Films about HIV/AIDS

I am an NRI, translated into: no-real Indian. I follow Indian cinema in my quest to find only one million original films before humanity as we know it disappears. I will use the term Indian cinema sparingly because I only have access to Hindi films, not Bengali, Tamil, Telugu, Urdu, Marathi, Kannada, Gujarati and other languages.

I’ve resigned myself to stares from shop assistants when they see the DVD of the Indian movie I’m trying to buy. I get all kinds of questions including, “Do you like them?” One shop assistant said, “They are too long.” Time flew like lighting when I was screening Phir Milenge, starring Shilpa Shetty and Salman Khan.

Marriage is one social issue that is in every film from Mumbai. Producers finance films about love and arranged marriages all the time because most viewers seem to be comfortable with that, but shy away from abortion, single parents, and definitely not HIV/AIDS.

In Phir Milenge, the subject matter is being HIV positive, which makes family and friends flinch, but it is a beautiful movie visually, shot in soft hush tones, lighting that is just right and appropriate close up shots to show how Tamanna, Shilpa Shetty’s character loved Rohit, Salman Khan’s character.

Revathy’s film is about Tamanna, an advertising executive at T.P. Associates who accidentally discovers she is HIV positive. She gets permission from her boss to take a few days leave, although he is reluctant because the advertising agency is in the process of making a presentation to their first and most valuable client.

Rohit, somebody Tamanna secretly loved during her school days at The School of Art and Theatre, is the reason for the leave. He is home from the United States for the first time to attend the annual performance for their teacher’s birthday.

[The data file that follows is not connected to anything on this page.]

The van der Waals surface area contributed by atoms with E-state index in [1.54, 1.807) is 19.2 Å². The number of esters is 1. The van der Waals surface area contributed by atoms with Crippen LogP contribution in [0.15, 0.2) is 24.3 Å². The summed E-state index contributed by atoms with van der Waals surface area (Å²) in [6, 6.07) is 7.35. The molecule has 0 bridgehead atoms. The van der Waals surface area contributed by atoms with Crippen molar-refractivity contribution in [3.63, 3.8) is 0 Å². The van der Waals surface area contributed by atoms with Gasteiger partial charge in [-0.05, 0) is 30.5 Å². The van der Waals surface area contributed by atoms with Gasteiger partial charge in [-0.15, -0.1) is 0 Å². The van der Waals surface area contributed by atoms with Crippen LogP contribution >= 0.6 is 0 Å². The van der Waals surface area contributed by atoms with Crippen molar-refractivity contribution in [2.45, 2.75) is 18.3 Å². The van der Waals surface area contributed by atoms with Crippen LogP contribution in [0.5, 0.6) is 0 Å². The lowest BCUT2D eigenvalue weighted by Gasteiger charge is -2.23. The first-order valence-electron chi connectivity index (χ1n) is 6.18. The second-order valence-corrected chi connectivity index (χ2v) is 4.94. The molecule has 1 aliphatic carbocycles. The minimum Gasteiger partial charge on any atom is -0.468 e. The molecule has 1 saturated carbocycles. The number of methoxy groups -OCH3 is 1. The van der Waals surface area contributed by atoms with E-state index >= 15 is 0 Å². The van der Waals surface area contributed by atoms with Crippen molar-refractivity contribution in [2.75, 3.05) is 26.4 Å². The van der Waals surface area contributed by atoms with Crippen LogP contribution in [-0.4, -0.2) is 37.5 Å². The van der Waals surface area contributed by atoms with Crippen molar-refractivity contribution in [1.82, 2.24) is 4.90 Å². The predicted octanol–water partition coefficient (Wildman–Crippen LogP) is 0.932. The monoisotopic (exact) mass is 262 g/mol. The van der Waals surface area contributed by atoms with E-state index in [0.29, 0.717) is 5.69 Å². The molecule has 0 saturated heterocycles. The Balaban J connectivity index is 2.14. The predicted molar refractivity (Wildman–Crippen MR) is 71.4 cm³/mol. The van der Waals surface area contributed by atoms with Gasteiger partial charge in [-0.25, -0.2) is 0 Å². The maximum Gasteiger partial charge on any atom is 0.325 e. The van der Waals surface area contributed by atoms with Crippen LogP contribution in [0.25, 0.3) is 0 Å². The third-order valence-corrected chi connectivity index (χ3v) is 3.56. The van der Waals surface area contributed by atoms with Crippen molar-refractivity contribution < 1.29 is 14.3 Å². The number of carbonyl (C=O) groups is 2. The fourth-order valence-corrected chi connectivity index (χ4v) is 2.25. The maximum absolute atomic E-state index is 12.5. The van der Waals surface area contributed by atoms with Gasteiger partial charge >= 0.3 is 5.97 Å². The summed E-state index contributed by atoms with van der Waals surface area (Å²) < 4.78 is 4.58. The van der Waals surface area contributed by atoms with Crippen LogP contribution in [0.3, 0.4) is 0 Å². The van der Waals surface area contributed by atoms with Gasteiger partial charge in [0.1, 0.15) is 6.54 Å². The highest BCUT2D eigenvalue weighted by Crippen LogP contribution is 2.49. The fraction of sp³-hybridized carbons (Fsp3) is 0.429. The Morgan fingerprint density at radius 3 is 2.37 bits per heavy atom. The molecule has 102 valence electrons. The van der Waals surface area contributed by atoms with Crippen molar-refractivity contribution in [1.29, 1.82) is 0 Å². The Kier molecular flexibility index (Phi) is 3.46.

Like the rest of the world, Rohit and Tamanna consummate their love for each other without using condoms because that menace called HIV/AIDS happens to other people and not them, rich and accomplished people. It is unfortunate that we slot experiences into little boxes, where they are imprisoned and are not allowed to venture out to other countries and people.

It is the same for the film Phir Milenge. It is deemed as an Indian movie and therefore cannot be seen in Vancouver, Perth, Edinburgh, Durban or Rome. That is unfortunate because it is relevant for the whole world, especially a world that denies that HIV/AIDS is present in their immediate and extended families.

Phir Milenge is not the first film about being HIV positive, but it is part of the one million original stories I’m searching for because the script is frightening. It is the reason why we cannot successfully fight HIV/AIDS because we sweep it under the carpet, as if it will go away if we don’t talk about it.

Phir Milenge also did something extraordinary. It shows lovers fighting the disease together, something unusual because we are used to one person lying in a hospital bed or a hospice, in pain alone, when there were two people during sex. Tamanna was with Rohit until the end when he died in her arms.